Updated: April 19, 2021
Here we go again. Roughly three years ago, I showed you how to skin your Linux installation to look more like Windows, should your particular taste lean in that direction. It was an interesting little experiment. Also nerdy to the core. But apart from possible nostalgia and tech glamor, there might also be practical reasons for why someone would want to make their distro look more like a Microsoft product. And the answer is: entice non-techie people who expect the familiar.
Say you install a distro for folks with zero Linux knowledge and some rudimentary Windows familiarity. Normally, this is a recipe for disaster. I call this The Grandma Gentoo Test (TGGT), AKA how likely is the ordinary person to master the subtleties of computer usage without your nerdy help? But this is true for all operating systems, except Windows had been around for a long time, and it's the primary desktop interface that most people somewhat know how to somewhat use. So then, can you make your chosen distro behave like Windows, and nonce the wiser?
Attempt 1: Fedora
I decided to start my test with a distro running the Gnome desktop environment - modified with a bunch of extensions to look and behave like the classic desktop. My chosen themes still hail from the B00merang project, which I also used three summers back. Icons and themes, for Windows 7 and Windows 10. Let us commence. I downloaded the stuff, extracted the archives, and duly copied them into their respective hidden folders inside my home directory. Then I used Gnome Tweaks to change things. I also needed to enable user shell extensions, so I could properly skin the system.
Results? So so. There were quite a lot of artifacts. The effects aren't seamless, and there's a weird mix of native icons, or near as, and the added icon packs. The skinning of window elements works mostly fine, but then you get odd things like item selection, pale elements on pale background, and vice versa. This could work, but maybe even the normies would be able to spot the difference.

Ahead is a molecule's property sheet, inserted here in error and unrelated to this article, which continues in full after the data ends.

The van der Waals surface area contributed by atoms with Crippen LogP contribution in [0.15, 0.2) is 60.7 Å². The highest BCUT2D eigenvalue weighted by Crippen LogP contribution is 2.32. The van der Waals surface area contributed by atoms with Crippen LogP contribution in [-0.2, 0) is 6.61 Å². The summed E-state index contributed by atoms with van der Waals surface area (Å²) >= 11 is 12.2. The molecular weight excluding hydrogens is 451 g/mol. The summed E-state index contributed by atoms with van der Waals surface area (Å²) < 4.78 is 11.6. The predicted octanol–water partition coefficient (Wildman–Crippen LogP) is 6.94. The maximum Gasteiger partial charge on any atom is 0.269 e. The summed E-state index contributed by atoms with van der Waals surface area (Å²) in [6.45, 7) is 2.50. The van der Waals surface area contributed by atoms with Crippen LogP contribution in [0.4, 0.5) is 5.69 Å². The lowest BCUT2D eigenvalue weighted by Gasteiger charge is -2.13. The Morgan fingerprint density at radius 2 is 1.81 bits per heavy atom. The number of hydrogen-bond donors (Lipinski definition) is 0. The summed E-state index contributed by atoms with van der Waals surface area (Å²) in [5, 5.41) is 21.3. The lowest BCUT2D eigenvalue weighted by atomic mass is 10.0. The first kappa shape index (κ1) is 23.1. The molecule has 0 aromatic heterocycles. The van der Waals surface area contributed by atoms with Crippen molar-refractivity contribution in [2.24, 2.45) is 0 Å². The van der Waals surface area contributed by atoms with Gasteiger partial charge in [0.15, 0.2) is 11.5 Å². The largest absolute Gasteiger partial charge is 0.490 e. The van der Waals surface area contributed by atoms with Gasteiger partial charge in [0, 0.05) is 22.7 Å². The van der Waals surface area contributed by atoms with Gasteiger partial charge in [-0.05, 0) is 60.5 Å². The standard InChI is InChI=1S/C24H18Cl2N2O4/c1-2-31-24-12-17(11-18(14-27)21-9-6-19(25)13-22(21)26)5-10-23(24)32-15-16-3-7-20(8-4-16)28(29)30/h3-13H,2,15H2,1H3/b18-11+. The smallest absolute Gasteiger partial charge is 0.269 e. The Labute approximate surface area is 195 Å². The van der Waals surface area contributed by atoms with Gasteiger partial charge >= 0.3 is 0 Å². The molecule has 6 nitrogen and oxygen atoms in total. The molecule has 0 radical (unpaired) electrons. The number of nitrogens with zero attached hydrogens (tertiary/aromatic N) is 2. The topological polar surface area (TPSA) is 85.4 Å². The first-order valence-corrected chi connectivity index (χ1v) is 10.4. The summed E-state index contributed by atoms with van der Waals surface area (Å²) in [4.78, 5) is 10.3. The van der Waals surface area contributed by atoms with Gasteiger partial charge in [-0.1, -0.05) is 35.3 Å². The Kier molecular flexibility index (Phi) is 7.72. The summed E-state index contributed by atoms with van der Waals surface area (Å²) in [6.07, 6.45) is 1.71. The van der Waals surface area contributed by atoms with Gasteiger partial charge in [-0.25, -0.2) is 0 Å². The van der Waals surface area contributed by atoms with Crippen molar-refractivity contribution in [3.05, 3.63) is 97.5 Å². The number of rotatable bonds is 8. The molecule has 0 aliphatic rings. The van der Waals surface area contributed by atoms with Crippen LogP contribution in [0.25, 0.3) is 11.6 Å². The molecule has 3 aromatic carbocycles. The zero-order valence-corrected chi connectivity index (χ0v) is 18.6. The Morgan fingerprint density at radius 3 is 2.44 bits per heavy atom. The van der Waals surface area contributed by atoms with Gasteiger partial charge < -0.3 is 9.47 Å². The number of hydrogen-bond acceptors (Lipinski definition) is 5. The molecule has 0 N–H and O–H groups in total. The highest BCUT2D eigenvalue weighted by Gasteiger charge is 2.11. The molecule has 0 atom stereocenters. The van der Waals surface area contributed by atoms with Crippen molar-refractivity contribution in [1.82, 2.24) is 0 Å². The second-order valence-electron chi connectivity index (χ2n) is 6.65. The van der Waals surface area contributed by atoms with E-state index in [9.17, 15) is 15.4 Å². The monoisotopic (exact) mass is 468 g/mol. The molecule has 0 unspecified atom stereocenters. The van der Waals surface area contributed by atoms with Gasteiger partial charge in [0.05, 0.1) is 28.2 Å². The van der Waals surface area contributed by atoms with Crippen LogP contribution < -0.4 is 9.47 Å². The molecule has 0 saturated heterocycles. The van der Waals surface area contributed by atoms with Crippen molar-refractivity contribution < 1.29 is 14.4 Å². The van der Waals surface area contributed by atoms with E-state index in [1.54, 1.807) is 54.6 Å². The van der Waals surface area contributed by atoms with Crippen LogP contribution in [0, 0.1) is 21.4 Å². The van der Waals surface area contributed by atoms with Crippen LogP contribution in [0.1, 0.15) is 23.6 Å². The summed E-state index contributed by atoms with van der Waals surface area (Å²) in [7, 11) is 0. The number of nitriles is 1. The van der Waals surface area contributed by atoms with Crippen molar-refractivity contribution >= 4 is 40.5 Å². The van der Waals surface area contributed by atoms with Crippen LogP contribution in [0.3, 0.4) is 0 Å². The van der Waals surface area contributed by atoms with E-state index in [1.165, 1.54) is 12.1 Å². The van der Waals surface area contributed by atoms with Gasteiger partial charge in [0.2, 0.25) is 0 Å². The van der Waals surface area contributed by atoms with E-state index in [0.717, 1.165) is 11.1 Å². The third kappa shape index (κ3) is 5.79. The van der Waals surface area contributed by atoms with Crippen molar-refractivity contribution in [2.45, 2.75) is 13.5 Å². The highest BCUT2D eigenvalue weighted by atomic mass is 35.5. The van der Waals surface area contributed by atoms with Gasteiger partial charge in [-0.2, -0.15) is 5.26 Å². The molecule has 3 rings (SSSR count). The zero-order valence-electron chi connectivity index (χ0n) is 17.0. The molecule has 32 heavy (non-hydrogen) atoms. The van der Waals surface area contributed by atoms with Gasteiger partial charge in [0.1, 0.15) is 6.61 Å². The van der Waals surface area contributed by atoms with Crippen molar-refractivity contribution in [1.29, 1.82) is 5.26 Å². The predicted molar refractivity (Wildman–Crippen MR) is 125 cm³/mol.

Attempt 2: Linux Mint
I decided to try the Cinnamon desktop next - well, similar to my first article. Here, the results are a bit more promising. Mint also gives us a fairer chance, 'cause it be like Windows in spirit and looks, to some extent. Overall, the integration looks better. I found the Windows 7 theme to offer a more complete look & feel - but far from perfect. The system menu shading is weird. The Windows 10 theme looks worse, with more artifacts, including icons that don't match the background, very non-Windowsy elements and such.
What about KDE?
This time I didn't do any KDE testing. One could argue that KDE has a very Windows-like feel to begin with, with a classic layout. And it's also extremely customizable, as I've shown you in my Mac transformation and Unity transformation guides. So perhaps I should invent some extra time and get the Windows side of things going, too. Something for future articles, perhaps. Hint hint, wink wink.
Three years later, there's some good progress, I must say. The b00merang Windows themes look a bit better than before. If you're aiming to confuse your non-techie friends, you have a better chance of doing it today than you could in 2018. Of course, you need to throw in some nice wallpapers and fonts, too. But fundamental issues will remain - like application names for instance, and unless you're willing to invest a lot of energy, you can't - and shouldn't - really make Linux be 100% like Windows. Because when problems do arise, and they shall, the users will be even more confused than they started.
Well, we haven't achieved much, but this is a decent start. If you want a Windows-look experience, Mint with the Windows 7 pack seems to give the best results in my little test. But I'm now quite curious how far I can take this endeavor, and will see if I can do a proper KDE transformation. Anyway, we're back where we started, boomerang style. Hi hi. Take care.